A majority of Americans oppose amending the U.S. Constitution to deny marriage rights to same-sex couples, according to a new ABC News/Washington Post poll. This news comes on the heels of
President Bush's State of the Union address, in which he came dangerously close to endorsing a constitutional amendment. "Americans understand that in our history the Constitution has only been amended to expand our rights and freedoms, not to deny basic protections and responsibilities," said Cheryl Jacques, president of the gay rights group Human Rights Campaign. "The Constitution should never be used to deny fundamental rights like the ability to visit a partner in the hospital or the protection of Social Security survivor benefits, and the American people know that."
In Tuesday night's speech the president said, "If judges insist on forcing their arbitrary will upon the people, the only alternative left to the people would be the constitutional process." Said Jacques: "We remind the president that Americans are definitively opposed to using our nation's most cherished document to discriminate against any American. Furthermore, Americans are concerned about issues like the economy and health care and national security. The president should focus on uniting the country rather than dividing us."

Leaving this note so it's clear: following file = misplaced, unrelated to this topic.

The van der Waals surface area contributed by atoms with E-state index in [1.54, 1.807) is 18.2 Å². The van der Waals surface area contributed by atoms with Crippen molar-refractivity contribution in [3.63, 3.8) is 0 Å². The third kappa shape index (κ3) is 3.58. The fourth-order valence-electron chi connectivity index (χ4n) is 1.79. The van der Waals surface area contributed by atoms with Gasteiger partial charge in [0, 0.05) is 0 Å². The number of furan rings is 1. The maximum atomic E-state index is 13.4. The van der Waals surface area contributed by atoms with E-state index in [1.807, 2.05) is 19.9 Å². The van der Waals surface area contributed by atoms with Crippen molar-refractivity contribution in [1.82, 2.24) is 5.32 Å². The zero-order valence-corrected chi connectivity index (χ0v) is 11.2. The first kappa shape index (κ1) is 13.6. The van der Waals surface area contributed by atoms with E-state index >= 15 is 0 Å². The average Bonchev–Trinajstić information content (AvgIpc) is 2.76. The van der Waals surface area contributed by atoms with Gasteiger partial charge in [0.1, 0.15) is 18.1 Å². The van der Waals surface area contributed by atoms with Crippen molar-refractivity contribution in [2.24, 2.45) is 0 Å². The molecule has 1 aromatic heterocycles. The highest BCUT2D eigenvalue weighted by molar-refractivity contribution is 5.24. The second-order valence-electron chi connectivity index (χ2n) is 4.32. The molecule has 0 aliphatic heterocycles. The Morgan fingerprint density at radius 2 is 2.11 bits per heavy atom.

The poll shows that 38% of Americans favor a constitutional ban on marriage rights for gays and lesbians, while 58% said the matter should be left to the states. Majorities of Americans are opposed to the amendment in all regions of the country as well. More than half of Americans--56%--also feel that it should not be the role of the federal government to promote marriage between men and women, according to the poll. In addition, 52% of Republicans also oppose an amendment to the U.S. Constitution. "Many leading conservatives have spoken out against the Federal Marriage Amendment because it takes family law policy away from the states and allows the federal government to make very personal choices for us," Jacques said. Many conservative leaders and pundits, including former
Republican senator Alan Simpson, David Horowitz, William Safire, and even former representative Bob Barr, who wrote the Defense of Marriage Act, have all expressed strong opposition to amending the constitution, calling it "reckless" and "divisive." Two polls in October and November by the Annenberg Public Policy Center found 51% of respondents opposed to such an amendment.
However, the poll also found that 55% of Americans think it should be illegal for same-sex couples to get married. Almost that many--51%--were opposed to allowing gay and lesbian couples to form civil unions.